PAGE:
- Does my organizational chart support this position I want to hire for? If not, you need to take a step back and determine if this position is necessary to the future of your company. Great employees are motivated by feeling like they have a place in the company and that their role is important to the company success. (Don’t have an org chart? Stop right now and make two: one that shows what positions your company has right now, and one that shows what positions your company will need in the future.)
- What is the success or career track for this position? Great employees want the company to grow and develop, but they want to grow and develop themselves, too. By defining what success means for a position and outlining opportunities for training and progress, you show prospective employees that you are invested in their future.
Once you answer these questions, it’s time to write an engaging and detailed job description. You won’t include all the details of your answers in that description, but having the answers will enable you to write a job description that really sells the benefits of your company and the position.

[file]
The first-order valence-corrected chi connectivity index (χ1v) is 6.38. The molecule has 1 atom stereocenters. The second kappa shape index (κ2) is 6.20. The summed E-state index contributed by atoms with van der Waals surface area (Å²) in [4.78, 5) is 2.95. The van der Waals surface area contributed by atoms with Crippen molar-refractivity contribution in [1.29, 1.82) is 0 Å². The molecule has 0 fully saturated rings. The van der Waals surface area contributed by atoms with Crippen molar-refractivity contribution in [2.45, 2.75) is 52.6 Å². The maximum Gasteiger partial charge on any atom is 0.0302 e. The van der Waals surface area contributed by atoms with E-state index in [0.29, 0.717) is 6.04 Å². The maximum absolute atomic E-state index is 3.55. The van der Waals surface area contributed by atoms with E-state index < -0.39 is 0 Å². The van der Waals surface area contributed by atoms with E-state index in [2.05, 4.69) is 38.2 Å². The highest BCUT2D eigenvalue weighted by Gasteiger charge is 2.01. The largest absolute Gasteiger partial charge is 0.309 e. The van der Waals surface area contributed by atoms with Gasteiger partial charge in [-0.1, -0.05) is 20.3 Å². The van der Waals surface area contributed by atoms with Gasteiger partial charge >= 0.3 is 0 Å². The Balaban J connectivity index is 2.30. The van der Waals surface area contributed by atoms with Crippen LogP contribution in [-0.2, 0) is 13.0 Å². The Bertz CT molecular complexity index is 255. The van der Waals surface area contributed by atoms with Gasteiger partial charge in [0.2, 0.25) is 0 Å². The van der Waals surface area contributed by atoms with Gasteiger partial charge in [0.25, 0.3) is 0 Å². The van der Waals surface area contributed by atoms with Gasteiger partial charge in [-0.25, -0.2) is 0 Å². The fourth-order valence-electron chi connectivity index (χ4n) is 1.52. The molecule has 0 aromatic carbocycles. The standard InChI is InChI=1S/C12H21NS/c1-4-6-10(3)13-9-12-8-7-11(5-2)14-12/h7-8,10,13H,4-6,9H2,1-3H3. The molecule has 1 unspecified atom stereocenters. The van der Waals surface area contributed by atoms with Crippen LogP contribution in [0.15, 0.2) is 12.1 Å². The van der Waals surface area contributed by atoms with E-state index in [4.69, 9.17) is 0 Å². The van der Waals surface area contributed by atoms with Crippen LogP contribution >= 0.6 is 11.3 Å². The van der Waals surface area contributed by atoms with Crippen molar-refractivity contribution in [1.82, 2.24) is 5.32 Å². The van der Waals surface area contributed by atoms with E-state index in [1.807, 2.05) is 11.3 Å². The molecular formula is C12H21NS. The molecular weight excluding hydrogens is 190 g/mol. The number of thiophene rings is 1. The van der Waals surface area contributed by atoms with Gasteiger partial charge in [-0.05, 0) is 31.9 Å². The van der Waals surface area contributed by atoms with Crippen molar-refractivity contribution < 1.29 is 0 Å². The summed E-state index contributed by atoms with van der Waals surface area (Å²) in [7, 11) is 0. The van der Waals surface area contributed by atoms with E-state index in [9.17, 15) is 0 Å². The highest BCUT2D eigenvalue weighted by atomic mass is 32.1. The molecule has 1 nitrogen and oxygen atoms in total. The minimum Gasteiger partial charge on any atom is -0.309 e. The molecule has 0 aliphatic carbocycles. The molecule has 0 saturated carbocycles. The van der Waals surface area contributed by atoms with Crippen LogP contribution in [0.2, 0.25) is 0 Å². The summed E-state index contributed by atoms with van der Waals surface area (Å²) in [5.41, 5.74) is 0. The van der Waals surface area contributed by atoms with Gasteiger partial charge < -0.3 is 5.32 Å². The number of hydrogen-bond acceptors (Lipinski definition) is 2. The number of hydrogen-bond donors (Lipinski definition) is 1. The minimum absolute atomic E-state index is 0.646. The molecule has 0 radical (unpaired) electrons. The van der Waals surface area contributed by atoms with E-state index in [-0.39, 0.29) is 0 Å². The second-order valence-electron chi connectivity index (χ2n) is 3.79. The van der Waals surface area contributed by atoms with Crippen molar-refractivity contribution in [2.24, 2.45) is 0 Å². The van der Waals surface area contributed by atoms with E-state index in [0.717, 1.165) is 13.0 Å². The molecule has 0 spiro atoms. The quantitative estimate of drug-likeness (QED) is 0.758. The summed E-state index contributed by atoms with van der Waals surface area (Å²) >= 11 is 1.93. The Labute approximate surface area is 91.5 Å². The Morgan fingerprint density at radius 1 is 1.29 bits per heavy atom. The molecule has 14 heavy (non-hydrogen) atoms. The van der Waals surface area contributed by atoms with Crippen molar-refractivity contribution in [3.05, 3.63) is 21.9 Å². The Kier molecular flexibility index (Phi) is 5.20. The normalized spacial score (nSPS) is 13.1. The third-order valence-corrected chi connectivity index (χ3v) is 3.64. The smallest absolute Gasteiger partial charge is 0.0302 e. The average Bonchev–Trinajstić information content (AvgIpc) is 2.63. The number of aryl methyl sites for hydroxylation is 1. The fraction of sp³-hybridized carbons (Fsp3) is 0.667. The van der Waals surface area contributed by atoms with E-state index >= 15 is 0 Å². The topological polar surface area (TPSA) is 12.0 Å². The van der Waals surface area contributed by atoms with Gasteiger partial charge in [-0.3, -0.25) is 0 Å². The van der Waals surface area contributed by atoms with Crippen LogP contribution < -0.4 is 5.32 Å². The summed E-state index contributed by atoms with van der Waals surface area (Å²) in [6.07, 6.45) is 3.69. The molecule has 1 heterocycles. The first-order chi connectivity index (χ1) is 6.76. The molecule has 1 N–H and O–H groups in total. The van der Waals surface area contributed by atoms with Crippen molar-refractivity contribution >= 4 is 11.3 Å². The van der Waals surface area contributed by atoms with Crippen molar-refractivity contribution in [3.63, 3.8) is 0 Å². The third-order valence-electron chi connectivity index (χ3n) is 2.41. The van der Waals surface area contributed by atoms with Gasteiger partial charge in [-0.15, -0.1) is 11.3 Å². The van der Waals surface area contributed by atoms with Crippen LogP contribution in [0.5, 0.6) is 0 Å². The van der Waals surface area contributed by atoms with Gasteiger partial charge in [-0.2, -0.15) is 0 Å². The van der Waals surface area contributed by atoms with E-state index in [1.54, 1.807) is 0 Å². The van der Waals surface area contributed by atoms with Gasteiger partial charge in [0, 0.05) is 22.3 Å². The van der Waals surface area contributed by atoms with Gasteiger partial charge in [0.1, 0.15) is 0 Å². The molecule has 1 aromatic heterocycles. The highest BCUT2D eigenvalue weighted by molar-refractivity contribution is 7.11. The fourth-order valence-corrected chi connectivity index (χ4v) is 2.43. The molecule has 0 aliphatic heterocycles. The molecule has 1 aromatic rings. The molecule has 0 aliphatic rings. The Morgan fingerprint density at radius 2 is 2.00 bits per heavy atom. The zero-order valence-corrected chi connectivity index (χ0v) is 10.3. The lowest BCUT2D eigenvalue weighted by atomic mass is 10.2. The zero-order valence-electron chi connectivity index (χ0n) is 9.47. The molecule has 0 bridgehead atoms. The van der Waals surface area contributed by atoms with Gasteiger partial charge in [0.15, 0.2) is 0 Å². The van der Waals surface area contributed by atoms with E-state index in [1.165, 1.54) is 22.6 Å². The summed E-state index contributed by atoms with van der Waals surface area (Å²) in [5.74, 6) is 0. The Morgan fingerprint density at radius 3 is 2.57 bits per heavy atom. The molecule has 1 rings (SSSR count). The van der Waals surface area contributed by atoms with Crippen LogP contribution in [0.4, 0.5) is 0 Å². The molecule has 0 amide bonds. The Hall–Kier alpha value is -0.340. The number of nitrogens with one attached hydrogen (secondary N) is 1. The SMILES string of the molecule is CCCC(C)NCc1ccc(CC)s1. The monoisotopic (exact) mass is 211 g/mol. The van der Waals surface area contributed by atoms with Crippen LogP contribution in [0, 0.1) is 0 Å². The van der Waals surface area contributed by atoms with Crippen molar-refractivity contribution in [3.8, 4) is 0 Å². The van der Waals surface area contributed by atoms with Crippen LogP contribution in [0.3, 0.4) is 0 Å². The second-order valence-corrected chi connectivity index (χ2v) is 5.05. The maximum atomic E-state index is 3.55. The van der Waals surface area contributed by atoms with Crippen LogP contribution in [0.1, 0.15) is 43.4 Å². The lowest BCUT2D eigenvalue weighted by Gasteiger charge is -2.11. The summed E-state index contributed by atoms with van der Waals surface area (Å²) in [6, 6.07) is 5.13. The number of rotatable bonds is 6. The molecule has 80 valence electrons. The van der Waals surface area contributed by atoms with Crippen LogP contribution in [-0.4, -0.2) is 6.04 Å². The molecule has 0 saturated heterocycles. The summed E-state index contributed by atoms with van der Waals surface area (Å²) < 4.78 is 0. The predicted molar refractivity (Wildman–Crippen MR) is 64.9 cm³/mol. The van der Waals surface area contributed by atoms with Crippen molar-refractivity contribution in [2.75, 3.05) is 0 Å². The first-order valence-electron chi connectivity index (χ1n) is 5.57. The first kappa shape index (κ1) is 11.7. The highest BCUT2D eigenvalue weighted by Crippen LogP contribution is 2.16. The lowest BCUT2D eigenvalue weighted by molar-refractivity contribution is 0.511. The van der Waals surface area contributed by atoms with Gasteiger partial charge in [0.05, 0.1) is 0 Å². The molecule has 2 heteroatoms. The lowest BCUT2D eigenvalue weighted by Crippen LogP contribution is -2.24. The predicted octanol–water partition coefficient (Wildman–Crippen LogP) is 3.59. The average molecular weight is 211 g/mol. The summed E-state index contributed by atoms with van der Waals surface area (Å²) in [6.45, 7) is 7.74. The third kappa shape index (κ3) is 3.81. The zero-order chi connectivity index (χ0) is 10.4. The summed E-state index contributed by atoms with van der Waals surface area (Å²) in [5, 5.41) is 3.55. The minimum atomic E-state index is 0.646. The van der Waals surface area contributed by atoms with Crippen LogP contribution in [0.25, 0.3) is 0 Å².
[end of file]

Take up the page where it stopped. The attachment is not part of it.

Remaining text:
Notice I used the word sells. That means don’t write a boring post. Candidates aren’t coming to you for a snooze fest. They want to be excited to apply to a job, and you want that too. It means they’ll be more invested in getting the job.
Step 2: Think Outside the Indeed Box
Indeed, Monster and other online recruitment tools have revolutionized the way we find employees. Definitely take advantage of that amazing technology and its ability to expand the audience you can reach, but don’t put all your eggs in that one basket. Thousands of other employers are also using those sites, and it can be hard to break through the noise. You’ve got to think outside the box to other sources of candidates, too.
I often say that referrals can make up to 80% of your new business. The power of referrals is that they tap a source of prospective clients who are already primed to think positively of your business. Referrals are also a great way to find job candidates.